[0026] As one of ordinary skill in the art will appreciate, each row 103-0,

103-1, . . ., 103-R can include a number of pages of memory cells (e.g., physical pages). A physical page refers to a unit of programming and/or sensing (e.g., a number of memory cells that are programmed and/or sensed together as a functional group). In the embodiment shown in Figure 1, each row 103-0, 103-

1, . . 103-R comprises one physical page of memory cells. However, embodiments of the present disclosure are not so limited. For instance, in an embodiment, each row can comprise multiple physical pages of memory cells (e.g., one or more even pages of memory cells coupled to even-numbered data lines, and one or more odd pages of memory cells coupled to odd numbered data lines). Additionally, for embodiments including multilevel cells, a physical page of memory cells can store multiple pages (e.g., logical pages) of data (e.g., an upper page of data and a lower page of data, with each cell in a physical page storing one or more bits towards an upper page of data and one or more bits towards a lower page of data).

[0027] As shown in Figure 1, a page of memory cells can comprise a number of physical sectors 105-0, 105-1, . . ., 105-S (e.g., subsets of memory cells). Each physical sector 105-0, 105-1, . . ., 105-S of cells can store a number of logical sectors of data. Additionally, each logical sector of data can correspond to a portion of a particular page of data. As an example, a first logical sector of data stored in a particular physical sector can correspond to a logical sector corresponding to a first page of data, and a second logical sector of data stored in the particular physical sector can correspond to a second page of data. Each physical sector 105-0, 105-1, . . ., 105-S, can store system and/or user data, and/or can include overhead data, such as error correction code (ECC) data, logical block address (LBA) data, and metadata.

[0028] Logical block addressing is a scheme that can be used by a host for identifying a logical sector of data. For example, each logical sector can correspond to a unique logical block address (LBA). Additionally, an LBA may also correspond (e.g., dynamically map) to a physical address, such as a physical block address (PBA), that may indicate the physical location of that logical sector of data in the memory. A logical sector of data can be a number of bytes of data (e.g., 256 bytes, 512 bytes, 1,024 bytes, or 4,096 bytes). However, embodiments are not limited to these examples.

[0029] It is noted that other configurations for the physical blocks 107-0,

107-1, . . ., 107-B, rows 103-0, 103-1, . . ., 103-R, sectors 105-0, 105-1, . . ., 105-S, and pages are possible. For example, rows 103-0, 103-1, . . ., 103-R of physical blocks 107-0, 107-1, . . ., 107-B can each store data corresponding to a single logical sector which can include, for example, more or less than 512 bytes of data.

[0030] Figure 2 is a block diagram of a computing system 200 including a host 202 and an apparatus in the form of a memory device 206 in accordance with an embodiment of the present disclosure. As used herein, an“apparatus” can refer to, but is not limited to, any of a variety of structures or combinations of structures, such as a circuit or circuitry, a die or dice, a module or modules, a device or devices, or a system or systems, for example. Further, in an embodiment, computing system 200 can include a number of memory devices analogous to memory device 206.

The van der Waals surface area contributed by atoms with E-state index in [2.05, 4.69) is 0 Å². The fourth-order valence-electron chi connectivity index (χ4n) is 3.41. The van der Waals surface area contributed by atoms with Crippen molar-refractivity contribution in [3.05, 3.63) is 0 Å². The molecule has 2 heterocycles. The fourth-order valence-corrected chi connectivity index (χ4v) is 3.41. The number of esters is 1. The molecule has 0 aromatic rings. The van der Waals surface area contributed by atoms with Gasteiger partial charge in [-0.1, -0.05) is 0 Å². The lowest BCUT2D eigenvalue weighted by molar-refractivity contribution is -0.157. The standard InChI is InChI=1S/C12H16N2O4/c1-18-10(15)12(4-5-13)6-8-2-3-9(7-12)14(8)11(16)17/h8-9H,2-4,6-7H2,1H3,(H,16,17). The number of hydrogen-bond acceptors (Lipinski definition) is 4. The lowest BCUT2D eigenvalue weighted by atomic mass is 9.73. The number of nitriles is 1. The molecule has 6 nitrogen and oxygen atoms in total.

[0031] In the embodiment illustrated in Figure 2, memory device 206 can include a memory 216 having a memory array 201. Memory array 201 can be analogous to memory array 101 previously described in connection with Figure 1. Further, memory array 201 can be a secure array, as will be further described herein. Although one memory array 201 is illustrated in Figure 2, memory 216 can include any number of memory arrays analogous to memory array 201.

[0032] As illustrated in Figure 2, host 202 can be coupled to the memory device 206 via interface 204. Host 202 and memory device 206 can

communicate (e.g., send commands and/or data) on interface 204. Host 202 and/or memory device 206 can be, or be part of, a laptop computer, personal computer, digital camera, digital recording and playback device, mobile telephone, PDA, memory card reader, interface hub, or Internet of Things (IoT) enabled device, such as, for instance, an automotive (e.g., vehicular and/or transportation infrastructure) IoT enabled device or a medical (e.g., implantable and/or health monitoring) IoT enabled device, among other host systems, and can include a memory access device (e.g., a processor). One of ordinary skill in the art will appreciate that“a processor” can intend one or more processors, such as a parallel processing system, a number of coprocessors, etc.

[0033] Interface 204 can be in the form of a standardized physical interface. For example, when memory device 206 is used for information storage in computing system 200, interface 204 can be a serial advanced technology attachment (SATA) physical interface, a peripheral component interconnect express (PCIe) physical interface, a universal serial bus (USB)

physical interface, or a small computer system interface (SCSI), among other physical connectors and/or interfaces. In general, however, interface 204 can provide an interface for passing control, address, information (e.g., data), and other signals between memory device 206 and a host (e.g., host 202) having compatible receptors for interface 204.

[0034] Memory device 206 includes controller 208 to communicate with host 202 and with memory 216 (e.g., memory array 201). For instance, controller 208 can send commands to perform operations on memory array 201, including operations to sense (e.g., read), program (e.g., write), move, and/or erase data, among other operations.